What Shall We Do for Ireland?

  • John Maloney

Abstract

Lowe had shown his anti-relativist leanings early in his career, when in 1853 he turned in a minority report on Indian law reform. The majority of the parliamentary commission (set up under the 1853 India Act) had insisted on tailoring Indian laws to the specific needs and traditions of the different states. Unnecessary, said Lowe: English law was already in force across much of India, and the commission should save its time by bringing the remaining districts into line. But Lowe’s best-known assault on relativism was incidental to the Irish question.

Keywords

Burning Corn Amid Fishing Defend 

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Notes

  1. 1.
    R.D. Collison Black, Economic Thought and the Irish Question, Cambridge, 1960, p. 31.Google Scholar
  2. 2.
    The sharpest contrast came when both Lowe and Mill used the Lakeland, the largest concentration of peasant proprietors in England, as an augury for Ireland. Whereas Mill’s Principles of Political Economy featured a long poetic extract from Wordsworth praising their way of life, Lowe could only see ‘drunken, improvident, lazy, wretched cultivators … very immoral and disappearing very fast … from their own vices … If these things happen on the green tree what will they do on the dry?’ (Mill, Principles, ed. W.J. Ashley, London, 1909, p. 257n.; E.D. Steele, Irish Land and British Politics, Cambridge University Press, 1974, p. 93).Google Scholar
  3. 8.
    R. Lowe, ‘What Shall We Do for Ireland?’, Quarterly Review, 124, 1868, p. 271.Google Scholar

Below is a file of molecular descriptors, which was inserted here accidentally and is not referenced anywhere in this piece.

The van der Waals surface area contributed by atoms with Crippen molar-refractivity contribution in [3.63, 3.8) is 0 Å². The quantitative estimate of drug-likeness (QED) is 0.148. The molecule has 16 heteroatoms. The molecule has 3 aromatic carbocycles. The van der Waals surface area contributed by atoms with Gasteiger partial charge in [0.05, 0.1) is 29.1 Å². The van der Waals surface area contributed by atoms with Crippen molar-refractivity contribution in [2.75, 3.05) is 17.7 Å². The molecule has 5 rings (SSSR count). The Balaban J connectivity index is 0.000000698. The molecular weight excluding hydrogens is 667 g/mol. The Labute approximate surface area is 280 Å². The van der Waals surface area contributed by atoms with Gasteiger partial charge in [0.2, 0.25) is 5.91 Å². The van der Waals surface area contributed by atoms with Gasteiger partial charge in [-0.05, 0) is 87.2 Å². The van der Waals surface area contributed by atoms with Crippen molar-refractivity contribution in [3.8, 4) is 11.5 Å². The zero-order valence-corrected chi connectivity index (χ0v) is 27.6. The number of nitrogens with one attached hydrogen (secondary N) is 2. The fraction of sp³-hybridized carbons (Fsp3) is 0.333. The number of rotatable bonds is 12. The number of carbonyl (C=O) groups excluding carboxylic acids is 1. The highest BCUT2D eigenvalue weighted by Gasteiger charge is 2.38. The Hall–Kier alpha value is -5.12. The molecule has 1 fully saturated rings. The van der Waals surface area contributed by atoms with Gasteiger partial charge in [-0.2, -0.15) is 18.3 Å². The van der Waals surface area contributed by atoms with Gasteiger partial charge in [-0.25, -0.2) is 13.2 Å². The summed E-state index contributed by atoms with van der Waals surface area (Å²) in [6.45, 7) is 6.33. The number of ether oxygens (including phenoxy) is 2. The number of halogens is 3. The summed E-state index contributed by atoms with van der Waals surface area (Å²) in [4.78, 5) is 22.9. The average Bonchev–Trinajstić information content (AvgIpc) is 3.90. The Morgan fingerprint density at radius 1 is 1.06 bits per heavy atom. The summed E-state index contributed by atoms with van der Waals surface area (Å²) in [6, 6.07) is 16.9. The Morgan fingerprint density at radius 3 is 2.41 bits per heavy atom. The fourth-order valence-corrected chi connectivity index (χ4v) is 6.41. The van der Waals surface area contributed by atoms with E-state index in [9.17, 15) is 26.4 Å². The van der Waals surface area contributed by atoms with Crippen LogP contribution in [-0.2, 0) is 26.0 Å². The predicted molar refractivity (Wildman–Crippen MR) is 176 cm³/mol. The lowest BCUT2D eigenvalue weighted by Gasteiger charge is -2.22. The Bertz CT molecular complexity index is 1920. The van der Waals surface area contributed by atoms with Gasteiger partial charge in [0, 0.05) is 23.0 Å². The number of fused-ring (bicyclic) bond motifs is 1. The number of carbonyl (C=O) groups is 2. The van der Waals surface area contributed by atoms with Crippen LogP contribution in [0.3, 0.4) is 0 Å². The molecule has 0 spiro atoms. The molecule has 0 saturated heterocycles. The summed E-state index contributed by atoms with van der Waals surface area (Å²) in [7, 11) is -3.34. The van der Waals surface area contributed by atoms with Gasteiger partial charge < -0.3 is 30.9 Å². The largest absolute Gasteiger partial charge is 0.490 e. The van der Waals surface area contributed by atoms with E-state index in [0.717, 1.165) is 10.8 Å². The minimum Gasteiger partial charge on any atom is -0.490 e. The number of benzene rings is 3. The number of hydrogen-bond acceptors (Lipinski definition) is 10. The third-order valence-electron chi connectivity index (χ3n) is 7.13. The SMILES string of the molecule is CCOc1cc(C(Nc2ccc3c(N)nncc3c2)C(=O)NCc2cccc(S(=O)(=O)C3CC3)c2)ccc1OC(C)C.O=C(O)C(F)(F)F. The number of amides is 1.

4. 13.
    Mill, ‘England and Ireland’ in J.M. Robson (ed.), Collected Works, Toronto, 1982, vol. 6, p. 528.Google Scholar
  5. 16.
    Martin denies this, identifying the 1867 Reform Act as the catalyst. However, his dismissal of the Fenians rests on Lowe’s words (to a friend in Australia) ‘all mankind have abandoned themselves to a foolish terror of these wretched Fenians, whom I regard with great contempt …’ (Arthur Patchett Martin, Life and Letters of the Right Honourable Robert Lowe, Viscount Sherbrooke, London, 1893, vol. 2, p. 340). Contempt for Fenianism, and for those letting it dominate their lives, is not the same as regarding it as unimportant. In Martin’s own words, it was to Lowe ‘a plague that must be stamped out’ (Ibid., p. 345). As for the Reform Bill, Martin attributes to Lowe a justified fear that it would swamp the loyalist ascendancy with nationalist voters. It would be surprising had Lowe not had some such fears, but Martin does not show him expressing them, still less revising his views on the Irish question on their basis.Google Scholar
  6. 31.
    Lady Burghclere (ed.), A Great Lady’s Friendships: Letters to Mary, Marchioness of Salisbury and Countess of Derby, 1862–90, London, 1933, p. 232.Google Scholar
  7. 37.
    J.S. Mill, ‘Leslie and the Land Question’ 1870, reprinted in J.M. Robson (ed.), The Collected Works of John Stuart Mill, Toronto, 1967, vol. 5, p. 671.Google Scholar

Copyright information

© John Maloney 2005

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  • John Maloney

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